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12 Surprising Reasons Why Startups Fail


Ben Goldstein


Even with a great product offering and a ready customer base, startup businesses can fail for a multitude of reasons. Postmortems have revealed multiple explanations for this, which can be classified into two categories: Economic reasons and Personal reasons.

Here are 12 surprising reasons why startups fail at the embryonic stage.

Economic Reasons

1. Lack of capital is one of the primary reasons for startup failure in its nascent stage. A key function of management is to know at all times how much cash is available and if it is sufficient to carry the business to the next milestone, which will enable successful financing or a positive cash flow. Often, the importance of this function is overlooked, ending in inevitable failure. What frequently goes wrong is that management fails to keep tabs on cash flow until the cash reserves become insufficient to fund the enterprise to the next milestone. Sometimes, it might still be possible to raise cash, but the valuation will be significantly compromised.

2. Bad credit score, reflecting an inability to pay your past credit obligations on time not just once but repeatedly. Investors will be afraid to lend you any money due to a bad credit score in the past. Factoring is one of the solutions if you have a low credit score.

3. Expanding too soon or premature scaling is detrimental to a startup because it inevitably results in excessive expenditure. The causes could be multiple and some of the more common ones could be

  • Premature overhiring of employees;
  • Excessive expenditure on customer acquisition before a product is ready; and
  • A sudden jump in market spending in the absence of core metrics analysis.

4. Poor management often supersedes lack of capital for startup failure. A study reveals that while 89% of big firm leaders were exposed to management training, only 40% of startup owners enjoyed the same exposure. This percentage dropped significantly in startups employing 24 or less people.

5. Business model failure or lack of proper understanding of the business model is yet another cause of startup failure. The simplest way to focus on significance of the business model is to analyze the following two questions:

  • Can a scalable way to acquire customers be found?
  • Can these customers be monetized at a significantly higher level than the cost of acquisition?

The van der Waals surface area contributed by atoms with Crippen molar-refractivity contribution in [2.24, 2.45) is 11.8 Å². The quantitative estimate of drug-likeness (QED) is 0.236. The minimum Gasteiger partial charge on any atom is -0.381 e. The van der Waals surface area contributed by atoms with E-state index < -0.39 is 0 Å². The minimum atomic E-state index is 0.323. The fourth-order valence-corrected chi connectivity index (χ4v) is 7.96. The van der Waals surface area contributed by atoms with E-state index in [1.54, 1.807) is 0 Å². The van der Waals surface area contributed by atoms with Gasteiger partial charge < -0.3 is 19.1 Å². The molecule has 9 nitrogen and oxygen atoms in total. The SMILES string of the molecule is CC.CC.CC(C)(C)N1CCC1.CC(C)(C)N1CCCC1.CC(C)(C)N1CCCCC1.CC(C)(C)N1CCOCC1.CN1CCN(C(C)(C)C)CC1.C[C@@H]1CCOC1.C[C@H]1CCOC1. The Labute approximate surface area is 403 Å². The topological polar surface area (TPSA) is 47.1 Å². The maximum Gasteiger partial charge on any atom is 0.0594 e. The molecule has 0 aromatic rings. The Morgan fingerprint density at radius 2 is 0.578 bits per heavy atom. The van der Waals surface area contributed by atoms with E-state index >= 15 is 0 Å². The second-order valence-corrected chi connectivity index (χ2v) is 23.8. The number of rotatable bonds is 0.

6. Market problems merit mention, since many startups fail because they are oblivious to a market problem and hence become unable to react to the situations appropriately. It is believed that 42% of startups fail because they concentrate on creating a solution to a non-existent problem rather than filling a market need. Avoiding failure necessitates a proper understanding of the potential market and what the customers’ needs really are.

7. Product problems are yet another key challenge that cause startups to fail because when a product fails to meet the market need, the business is bound to suffer. What it boils down to is a failure to realize the right product/market fit.

Personal Reasons

1. Many startup failures stem from the arrogance of their founders who tend to be over-confident about their ability to lead and their vision. This sort of hubris and egotism lulls the management into a complacent sense of invincibility, often resulting in hasty and ill-considered strategies and decisions.

2. Short-sightedness is another detrimental trait which arises out of an excessive focus on money. Money can be acquired in the short term at the cost of loss of focus. The solution is to focus on keeping customers happy through problem solving rather than staying solely focused on money as a fuel that drives the startup vehicle.

3. Many startups have failed because of sloppiness leading to a poor product, and potential legal challenges. The solution is to become more detail-oriented or partner with someone who is.

4. Imbalance generates stress, which in turn leads to poor decisions and early burnout. Imbalance is the fallout of a poor work-life balance, which many startup founders fall prey to and continue to stay shackled to, despite an abundance of data about its harmful effects. To work around imbalance, its pitfalls need to be recognized and a conscious decision should be made to slow down.

5. Inflexibility is a human instinct, which arises from a stubbornness to pursue a path known to fail. Inflexibility is unjustified in a startup because nimbleness and the ability to change rapidly should be inherent to the structure of any early-stage business. To overcome inflexibility, one must accept the need to change direction rapidly when required, and accept change rather than resist it.

Most of the above failures stem from lack of knowledge, lack of preparation, and the inability to market a product or service that addresses the needs of customers. So, steer clear of these pitfalls to take your startup to the next level successfully.

Ethan Benjamin is a representative of 48 Factoring Inc, and writes articles related to current financial trends. Follow him on twitter at @ethanbenjamin80.